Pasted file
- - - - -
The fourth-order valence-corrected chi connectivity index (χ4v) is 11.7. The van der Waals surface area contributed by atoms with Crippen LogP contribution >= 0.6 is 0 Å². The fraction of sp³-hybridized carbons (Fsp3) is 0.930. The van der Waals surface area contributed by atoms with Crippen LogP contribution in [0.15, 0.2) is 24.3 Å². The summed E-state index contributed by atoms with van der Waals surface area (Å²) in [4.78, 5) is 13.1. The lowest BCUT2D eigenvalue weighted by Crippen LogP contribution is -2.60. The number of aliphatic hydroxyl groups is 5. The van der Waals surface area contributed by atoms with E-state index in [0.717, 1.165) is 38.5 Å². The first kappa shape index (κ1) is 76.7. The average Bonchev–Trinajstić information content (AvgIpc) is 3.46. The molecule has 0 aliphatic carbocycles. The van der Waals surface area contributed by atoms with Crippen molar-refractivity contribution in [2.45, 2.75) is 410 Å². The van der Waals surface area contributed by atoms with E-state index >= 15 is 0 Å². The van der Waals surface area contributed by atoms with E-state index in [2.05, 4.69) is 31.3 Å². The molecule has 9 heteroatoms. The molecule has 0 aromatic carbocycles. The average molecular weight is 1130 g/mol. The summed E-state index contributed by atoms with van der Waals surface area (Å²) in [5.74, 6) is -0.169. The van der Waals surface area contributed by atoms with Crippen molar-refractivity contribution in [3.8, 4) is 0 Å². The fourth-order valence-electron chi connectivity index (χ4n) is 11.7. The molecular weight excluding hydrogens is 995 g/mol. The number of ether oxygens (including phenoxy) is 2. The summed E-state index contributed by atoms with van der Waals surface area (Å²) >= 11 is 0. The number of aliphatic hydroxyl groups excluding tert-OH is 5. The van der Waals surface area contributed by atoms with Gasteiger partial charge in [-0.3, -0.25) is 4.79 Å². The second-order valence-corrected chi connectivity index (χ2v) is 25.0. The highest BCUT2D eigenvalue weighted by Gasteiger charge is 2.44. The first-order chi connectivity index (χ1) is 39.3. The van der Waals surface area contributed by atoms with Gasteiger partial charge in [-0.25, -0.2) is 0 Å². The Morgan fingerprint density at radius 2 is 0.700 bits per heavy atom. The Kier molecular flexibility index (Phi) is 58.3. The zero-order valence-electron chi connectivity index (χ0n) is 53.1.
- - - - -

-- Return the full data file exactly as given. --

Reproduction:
The fourth-order valence-corrected chi connectivity index (χ4v) is 11.7. The van der Waals surface area contributed by atoms with Crippen LogP contribution >= 0.6 is 0 Å². The fraction of sp³-hybridized carbons (Fsp3) is 0.930. The van der Waals surface area contributed by atoms with Crippen LogP contribution in [0.15, 0.2) is 24.3 Å². The summed E-state index contributed by atoms with van der Waals surface area (Å²) in [4.78, 5) is 13.1. The lowest BCUT2D eigenvalue weighted by Crippen LogP contribution is -2.60. The number of aliphatic hydroxyl groups is 5. The van der Waals surface area contributed by atoms with E-state index in [0.717, 1.165) is 38.5 Å². The first kappa shape index (κ1) is 76.7. The average Bonchev–Trinajstić information content (AvgIpc) is 3.46. The molecule has 0 aliphatic carbocycles. The van der Waals surface area contributed by atoms with Crippen molar-refractivity contribution in [2.45, 2.75) is 410 Å². The van der Waals surface area contributed by atoms with E-state index >= 15 is 0 Å². The van der Waals surface area contributed by atoms with E-state index in [2.05, 4.69) is 31.3 Å². The molecule has 9 heteroatoms. The molecule has 0 aromatic carbocycles. The average molecular weight is 1130 g/mol. The summed E-state index contributed by atoms with van der Waals surface area (Å²) in [5.74, 6) is -0.169. The van der Waals surface area contributed by atoms with Crippen molar-refractivity contribution in [3.8, 4) is 0 Å². The fourth-order valence-electron chi connectivity index (χ4n) is 11.7. The molecular weight excluding hydrogens is 995 g/mol. The number of ether oxygens (including phenoxy) is 2. The summed E-state index contributed by atoms with van der Waals surface area (Å²) >= 11 is 0. The number of aliphatic hydroxyl groups excluding tert-OH is 5. The van der Waals surface area contributed by atoms with Gasteiger partial charge in [-0.3, -0.25) is 4.79 Å². The second-order valence-corrected chi connectivity index (χ2v) is 25.0. The highest BCUT2D eigenvalue weighted by Gasteiger charge is 2.44. The first-order chi connectivity index (χ1) is 39.3. The van der Waals surface area contributed by atoms with Gasteiger partial charge in [-0.25, -0.2) is 0 Å². The Morgan fingerprint density at radius 2 is 0.700 bits per heavy atom. The Kier molecular flexibility index (Phi) is 58.3. The zero-order valence-electron chi connectivity index (χ0n) is 53.1.